Bears

First and Final Thoughts: It's the biggest game of the Bears' season so far

First and Final Thoughts: It's the biggest game of the Bears' season so far

Welcome into First and Final Thoughts, one of our weekly columns with a title that's a little too on the nose. Here we'll have Insider J.J Stankevitz and Producers Cam Ellis and Paul Aspan give some insight into what's on their minds between games.

Final Thought on Week 13

Paul Aspan: That one felt off from the very start. But on the bright side, the once mighty Packers are the ones going thru the once all too familiar coaching turmoil routine, and the rest of the division held serve in losing fashion. A pick 6, a trick play TD, and a questionable time out decision was just slightly too much for the Bears to overcome, though the comeback effort was certainly characteristic of a playoff contender.

Cam Ellis: Most every NFL team is good for at least one dud loss per season, and the they-don't-quit reputation is about as reassuring as silver linings come.  Still, all week we heard that the Bears could walk into New Jersey with Chase Daniel and that defense and walk out with a win, and they didn't. And minus a late-season collapse from either of the NFC's best two teams, the Bears' stumble probably cost them any shot at playing for a first-round bye. The Bears are still very much a team that can be confident favorites heading into a home playoff game, but Sunday's loss illustrated just how important every win/loss has the potential to be in a 16-game season.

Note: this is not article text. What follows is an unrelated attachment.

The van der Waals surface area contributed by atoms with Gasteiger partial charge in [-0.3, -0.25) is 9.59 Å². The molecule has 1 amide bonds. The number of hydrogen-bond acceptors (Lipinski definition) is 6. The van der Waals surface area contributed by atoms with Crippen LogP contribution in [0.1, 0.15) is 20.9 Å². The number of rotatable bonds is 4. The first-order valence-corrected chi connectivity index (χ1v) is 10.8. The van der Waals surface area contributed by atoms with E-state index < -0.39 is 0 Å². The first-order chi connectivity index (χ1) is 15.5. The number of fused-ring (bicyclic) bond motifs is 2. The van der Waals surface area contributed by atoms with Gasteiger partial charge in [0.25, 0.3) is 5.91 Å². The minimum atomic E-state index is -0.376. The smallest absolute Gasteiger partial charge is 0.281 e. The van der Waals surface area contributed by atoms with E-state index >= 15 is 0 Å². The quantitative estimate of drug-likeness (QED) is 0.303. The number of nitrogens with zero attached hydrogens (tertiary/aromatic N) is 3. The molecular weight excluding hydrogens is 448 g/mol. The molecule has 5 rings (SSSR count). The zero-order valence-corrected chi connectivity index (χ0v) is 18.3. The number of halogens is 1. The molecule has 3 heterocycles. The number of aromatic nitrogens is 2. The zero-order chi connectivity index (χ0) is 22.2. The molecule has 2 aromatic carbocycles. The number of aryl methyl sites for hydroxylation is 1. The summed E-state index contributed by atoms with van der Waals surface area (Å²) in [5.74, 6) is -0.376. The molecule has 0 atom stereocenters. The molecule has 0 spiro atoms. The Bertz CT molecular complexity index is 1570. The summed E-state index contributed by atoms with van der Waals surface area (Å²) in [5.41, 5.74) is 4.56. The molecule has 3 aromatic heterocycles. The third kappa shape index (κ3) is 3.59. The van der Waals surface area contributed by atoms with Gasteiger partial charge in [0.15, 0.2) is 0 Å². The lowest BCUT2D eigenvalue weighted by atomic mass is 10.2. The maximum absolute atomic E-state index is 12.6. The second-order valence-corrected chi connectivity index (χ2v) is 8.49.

First Thought on Week 14

Aspan: Aaron Donald vs rookie James Daniels and the rest of the Bears interior O-Line. The Giants got a lot of pressure up the middle , and while the Bears will obviously help on Donald, that’ll leave opportunities for the rest of the Rams pass rushers. That matchup aside, We’ll know just about everything we need to know about the Bears after Sunday.

  • Scenario 1: They shock the world. If that happens, nothing else I write here will matter, and I’ll just see you all in Atlanta.
     
  • Scenario 2: and IMO mostly likely. They hang with the Rams, keep it close but the LA offense is eventually too much to keep up with and the Rams pull away in the second half. This basically reinforces what I think most reasonable people assume. The Bears are a good football team but a tier below the Rams, Saints & Chiefs of the world.
     
  • Scenario 3: They get blown out. It would be silly to overreact to one game, but it would depend how it plays out. The only thing I would be worried about is that this is the 2012 Houston Texans 2.0.  That Texans team, built on a stout defense and eventual defensive player of the year in JJ Watt, won a matchup of 7-1 teams against the Bears that November. That sent the Bears spiraling and ended the Lovie era. The eventual 12-4 Texans meanwhile got blown out by an elite team- the Patriots - later that season and again in the playoffs because their offense couldn’t keep up and they were a clear tier below. So like I said, my $ is on scenario #2 - which every Bears fan would have run to the window to sign up for at the beginning of the season. 
     

Ellis: The Rams are soul-crushing machine and Sean McVay's offense is the most difficult the Bears will see all season. With that out of the way: there are a whole bunch NFL tropes that are still taken too seriously, and the one that I refuse to give up on is the idea that warm weather teams always play a little worse in rough conditions. With gametime temperatures going to be in the mid-20s, and that lakefront wint blowing around, the under all of a sudden doesn't seem so ridiculous. I think the Rams are still good for 25-28 points, but I think the Bears are too. Also, realistically, a win on Sunday does more for Chicago than it does LA, who already clinched the division last weekend . The point I'm trying to make is that there's a lot of reasons to believe in a Bears upset on Sunday night. I don't think I necessairly do, but the signs are there.